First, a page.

applying North Carolina lawSummary of this case from Hopkins v. Mach. Installation, Co.
Filed 26 November 1974
1. Pleadings 38; Rules of Civil Procedure 12 — motion for judgment on pleadings A motion for judgment on the pleadings is the proper procedure when all the material allegations of fact are admitted in the pleadings and only questions of law remain; when the pleadings do not resolve all the factual issues, judgment on the pleadings is generally inappropriate. G.S. 1A-1, Rule 12 (c).
2. Pleadings 38; Rules of Civil Procedure 12 — judgment on pleadings — burden of proof Judgment on the pleadings is a summary procedure and the judgment is final; therefore, the movant is held to a strict standard and must show that no material issue of fact exists and that he is clearly entitled to judgment.
3. Pleadings 38; Rules of Civil Procedure 12 — motion for judgment on pleadings — consideration of allegations Upon motion for judgment on the pleadings, all well pleaded factual allegations in the nonmoving party's pleadings are taken as true and all contravening assertions in the movant's pleadings are taken as false.
4. Pleadings 38; Rules of Civil Procedure 12 — motion for judgment on pleadings — consideration of nonmovant's pleadings All allegations in the nonmovant's pleadings, except conclusions of law, legally impossible facts, and matters not admissible in evidence at the trial, are deemed admitted by the movant for purposes of the motion for judgment on the pleadings.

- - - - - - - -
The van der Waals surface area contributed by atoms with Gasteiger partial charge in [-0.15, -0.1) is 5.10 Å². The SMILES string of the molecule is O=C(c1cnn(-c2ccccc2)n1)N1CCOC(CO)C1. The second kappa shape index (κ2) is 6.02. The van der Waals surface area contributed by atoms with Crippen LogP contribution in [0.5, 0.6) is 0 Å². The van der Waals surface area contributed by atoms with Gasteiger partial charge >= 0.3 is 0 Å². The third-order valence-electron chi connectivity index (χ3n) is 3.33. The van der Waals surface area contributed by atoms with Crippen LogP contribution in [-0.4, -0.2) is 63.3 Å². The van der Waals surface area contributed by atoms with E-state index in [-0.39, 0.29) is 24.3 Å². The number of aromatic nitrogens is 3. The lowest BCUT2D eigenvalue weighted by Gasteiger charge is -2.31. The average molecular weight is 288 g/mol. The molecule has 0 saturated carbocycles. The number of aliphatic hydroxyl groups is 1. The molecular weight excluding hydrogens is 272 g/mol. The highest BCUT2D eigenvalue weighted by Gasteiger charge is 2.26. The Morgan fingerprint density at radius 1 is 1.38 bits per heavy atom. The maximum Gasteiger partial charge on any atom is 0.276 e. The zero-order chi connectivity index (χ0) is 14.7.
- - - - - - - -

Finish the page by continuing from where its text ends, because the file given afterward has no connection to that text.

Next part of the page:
5. Corporations 13; Fraud 9 — sale of corporate stock — misrepresentations that corporation was "gold mine" and "going concern" — sufficiency of allegations of fraud In an action by the former president and general manager of a corporation to recover on a promissory note given by defendant corporate directors for the purchase of stock in the corporation, defendants stated a counterclaim of fraud sufficient to overcome plaintiff's motion for judgment on the pleadings where they alleged that plaintiff ran the corporation without holding any meetings of the board of directors and without interference from defendants, and that plaintiff falsely represented to defendants that the business was a "gold mine" and a "going concern" when he knew that the corporation's cash funds had decreased by $20,000 since he became president, that $20,000 had been borrowed for the corporation, that a corporate demand note was delinquent, and that the corporate working capital was so depleted and corporate income so inadequate that the corporation could not pay its normal operating expenses.